Tag Archives: National Endowment for the Humanities

Is Twitter Effectively Engaging Your Audiences?

twitter-afpWith the new year on the horizon, I’ve been evaluating my projects from the last year to determine how I can help historic places better connect to their audiences. For the past two years, I’ve used Twitter to share news about history, historic sites, historic preservation, and history museums.  Each morning I scan the New York Times and other newspapers for stories, aiming to tweet about three stories daily to my @maxvanbalgooy account so that my followers can quickly learn what’s happening.  The result? I have created 4,180 tweets and attracted nearly 500 Followers since I joined Twitter in June 2009.  This blog, on the other hand, has 1000 subscribers, so it seems my time is better spent on my blog than Twitter.  It could be very different for you, but how do we decide if Twitter is effectively engaging your audiences?

A useful place to start is with the metrics that Twitter provides: Followers and Likes.  Likes are a low level of engagement because they only require that readers support a specific tweet or find it especially useful or enjoyable—but that’s it. Followers are a mid-level form of engagement because it means that a reader wants to engage with you and read everything that you tweet (“read” is probably overstating things; “scan” is more appropriate for Twitter). Retweets engage at a high level because your Followers share your tweet to their Followers (did you follow that? it’s about the impact of the multiplier effect)—unfortunately, there’s no easy way to measure Retweets (but boy, we would have more impact if we promoted Retweeting instead of Liking).

To better understand how effectively Twitter can engage audiences, I collected statistics for a variety of major history organizations to measure Tweets, Followers, and Likes as of today (December 8, 2016) to develop the following chart: Continue reading

Unconference in DC Poised to Transform Museums

Openlab is convening an unconference, talks, and a planning workshop in Washington, DC on December 1-2 to “to accelerate the speed and impact of transformational change in the GLAM (gallery, library, archive, and museum) sector” in order to “to increase and disseminate knowledge; to encourage civic dialogue and engagement; and to support individuals in their right to access and participate in culture.”  The brain child of Michael Peter Edson of the Smithsonian, much of OpenLab’s work seems to be focused on using digital technologies to solve age-old questions, such as “what needs to change in galleries, libraries, archives, and museums?” and “what is missing in the current funding and support landscape for GLAMs and the humanities?”  It’s all a bit nebulous and unclear, but that’s the core nature of an unconference. Nevertheless, it’s one of many concurrent efforts to increase the impact of museums in society (and yes, we’re still in the fragmented stage).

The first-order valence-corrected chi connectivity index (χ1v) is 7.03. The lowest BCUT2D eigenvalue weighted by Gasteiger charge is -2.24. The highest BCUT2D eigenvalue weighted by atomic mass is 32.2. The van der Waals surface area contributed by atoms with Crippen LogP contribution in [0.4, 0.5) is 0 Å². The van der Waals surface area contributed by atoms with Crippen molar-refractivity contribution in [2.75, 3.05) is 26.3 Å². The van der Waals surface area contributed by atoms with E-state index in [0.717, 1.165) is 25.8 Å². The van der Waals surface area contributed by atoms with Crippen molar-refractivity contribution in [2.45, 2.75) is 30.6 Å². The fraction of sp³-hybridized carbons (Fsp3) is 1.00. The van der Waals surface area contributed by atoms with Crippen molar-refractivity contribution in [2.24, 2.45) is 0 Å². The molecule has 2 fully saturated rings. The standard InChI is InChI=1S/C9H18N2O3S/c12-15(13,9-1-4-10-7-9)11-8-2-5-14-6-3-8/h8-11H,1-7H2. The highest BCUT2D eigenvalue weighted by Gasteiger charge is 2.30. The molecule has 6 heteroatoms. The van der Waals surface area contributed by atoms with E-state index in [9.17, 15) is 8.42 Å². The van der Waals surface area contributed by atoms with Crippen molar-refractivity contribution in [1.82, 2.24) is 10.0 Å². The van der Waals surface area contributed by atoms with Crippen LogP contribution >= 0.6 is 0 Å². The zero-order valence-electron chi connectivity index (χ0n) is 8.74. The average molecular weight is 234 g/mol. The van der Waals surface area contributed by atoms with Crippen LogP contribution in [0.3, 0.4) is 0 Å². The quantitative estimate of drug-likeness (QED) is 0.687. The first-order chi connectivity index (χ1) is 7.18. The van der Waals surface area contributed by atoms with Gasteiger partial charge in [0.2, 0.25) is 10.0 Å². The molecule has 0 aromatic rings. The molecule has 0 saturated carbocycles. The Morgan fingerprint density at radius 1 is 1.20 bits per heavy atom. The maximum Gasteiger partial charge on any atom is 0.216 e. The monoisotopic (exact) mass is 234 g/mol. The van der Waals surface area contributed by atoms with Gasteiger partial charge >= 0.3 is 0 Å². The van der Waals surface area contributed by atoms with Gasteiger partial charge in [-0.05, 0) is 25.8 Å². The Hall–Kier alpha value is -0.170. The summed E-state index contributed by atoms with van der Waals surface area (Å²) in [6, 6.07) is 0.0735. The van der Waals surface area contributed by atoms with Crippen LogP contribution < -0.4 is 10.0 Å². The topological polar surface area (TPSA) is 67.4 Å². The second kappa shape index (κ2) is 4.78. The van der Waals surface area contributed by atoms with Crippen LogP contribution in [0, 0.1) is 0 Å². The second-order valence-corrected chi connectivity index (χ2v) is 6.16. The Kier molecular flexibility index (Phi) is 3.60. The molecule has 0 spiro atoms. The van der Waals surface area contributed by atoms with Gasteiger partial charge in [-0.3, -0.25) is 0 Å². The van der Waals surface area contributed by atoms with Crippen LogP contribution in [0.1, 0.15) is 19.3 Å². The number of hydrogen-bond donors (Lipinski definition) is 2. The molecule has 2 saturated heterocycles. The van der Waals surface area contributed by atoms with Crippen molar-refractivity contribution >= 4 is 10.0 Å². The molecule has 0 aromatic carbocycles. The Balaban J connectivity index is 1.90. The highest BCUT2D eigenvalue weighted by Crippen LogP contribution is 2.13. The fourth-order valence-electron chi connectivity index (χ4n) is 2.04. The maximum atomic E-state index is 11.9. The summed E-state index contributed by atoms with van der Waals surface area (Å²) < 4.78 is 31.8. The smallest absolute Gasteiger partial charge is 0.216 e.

The first day on December 1 (today) is the unconference and a series of Ignite talks from 2-7 pm in Arlington, Virginia that’s free and open to the public.  The second day, however, Continue reading

Review of 2013 NEH Grants Reveals Opportunities and Challenges

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The National Endowment for the Humanities has announced their last round of grants in the America’s Historical and Cultural Organization‘s (AHCO) program for fiscal year 2013, and a review suggests that opportunities and challenges await applicants–and NEH.  AHCO offers the largest grants for both planning and implementation of exhibits, programs, and activities for history organizations, and it’s often the one that people think of first for funding from NEH.

NEH awarded twenty-five grants totaling $4.2 million in 2013, with history organizations (i.e., historical societies, history museums, historic sites) receiving ten grants (40 percent) and $1.3 million in funding (32 percent).  That’s pretty good compared to the other categories, such as art museums and universities, although I’ll admit it’s a bit subjective depending on how you categorize an organization (I counted the Peabody Essex Museum as a history organization but could as easily be considered an art museum).  NEH funding has long been known as prestigious but rare (NEH states that about 9 percent of applications are funded) so history organizations are doing pretty well.